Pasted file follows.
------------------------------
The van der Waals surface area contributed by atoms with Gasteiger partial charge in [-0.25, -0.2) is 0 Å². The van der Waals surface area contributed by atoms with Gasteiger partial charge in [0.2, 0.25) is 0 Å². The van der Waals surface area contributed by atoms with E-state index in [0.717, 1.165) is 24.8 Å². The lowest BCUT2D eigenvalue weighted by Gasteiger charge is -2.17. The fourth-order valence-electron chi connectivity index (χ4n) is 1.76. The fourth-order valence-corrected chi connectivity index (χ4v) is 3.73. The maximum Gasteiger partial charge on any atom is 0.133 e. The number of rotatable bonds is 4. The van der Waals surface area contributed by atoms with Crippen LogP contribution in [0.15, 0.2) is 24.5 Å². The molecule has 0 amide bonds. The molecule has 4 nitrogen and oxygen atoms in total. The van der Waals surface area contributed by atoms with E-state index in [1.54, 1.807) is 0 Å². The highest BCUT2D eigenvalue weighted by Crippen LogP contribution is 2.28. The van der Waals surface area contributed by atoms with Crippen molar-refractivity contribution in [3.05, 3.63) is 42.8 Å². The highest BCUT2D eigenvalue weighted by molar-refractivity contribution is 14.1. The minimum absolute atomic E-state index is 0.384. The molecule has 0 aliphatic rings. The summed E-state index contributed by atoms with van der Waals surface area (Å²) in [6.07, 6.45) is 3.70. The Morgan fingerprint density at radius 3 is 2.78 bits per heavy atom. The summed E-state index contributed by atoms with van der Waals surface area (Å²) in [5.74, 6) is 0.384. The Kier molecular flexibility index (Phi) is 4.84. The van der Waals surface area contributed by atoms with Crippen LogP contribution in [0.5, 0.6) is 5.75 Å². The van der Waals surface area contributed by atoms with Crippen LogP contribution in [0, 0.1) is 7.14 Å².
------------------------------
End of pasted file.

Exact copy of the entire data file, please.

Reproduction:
The van der Waals surface area contributed by atoms with Gasteiger partial charge in [-0.25, -0.2) is 0 Å². The van der Waals surface area contributed by atoms with Gasteiger partial charge in [0.2, 0.25) is 0 Å². The van der Waals surface area contributed by atoms with E-state index in [0.717, 1.165) is 24.8 Å². The lowest BCUT2D eigenvalue weighted by Gasteiger charge is -2.17. The fourth-order valence-electron chi connectivity index (χ4n) is 1.76. The fourth-order valence-corrected chi connectivity index (χ4v) is 3.73. The maximum Gasteiger partial charge on any atom is 0.133 e. The number of rotatable bonds is 4. The van der Waals surface area contributed by atoms with Crippen LogP contribution in [0.15, 0.2) is 24.5 Å². The molecule has 0 amide bonds. The molecule has 4 nitrogen and oxygen atoms in total. The van der Waals surface area contributed by atoms with E-state index in [1.54, 1.807) is 0 Å². The highest BCUT2D eigenvalue weighted by Crippen LogP contribution is 2.28. The van der Waals surface area contributed by atoms with Crippen molar-refractivity contribution in [3.05, 3.63) is 42.8 Å². The highest BCUT2D eigenvalue weighted by molar-refractivity contribution is 14.1. The minimum absolute atomic E-state index is 0.384. The molecule has 0 aliphatic rings. The summed E-state index contributed by atoms with van der Waals surface area (Å²) in [6.07, 6.45) is 3.70. The Morgan fingerprint density at radius 3 is 2.78 bits per heavy atom. The summed E-state index contributed by atoms with van der Waals surface area (Å²) in [5.74, 6) is 0.384. The Kier molecular flexibility index (Phi) is 4.84. The van der Waals surface area contributed by atoms with Crippen LogP contribution in [0.5, 0.6) is 5.75 Å². The van der Waals surface area contributed by atoms with Crippen LogP contribution in [0, 0.1) is 7.14 Å².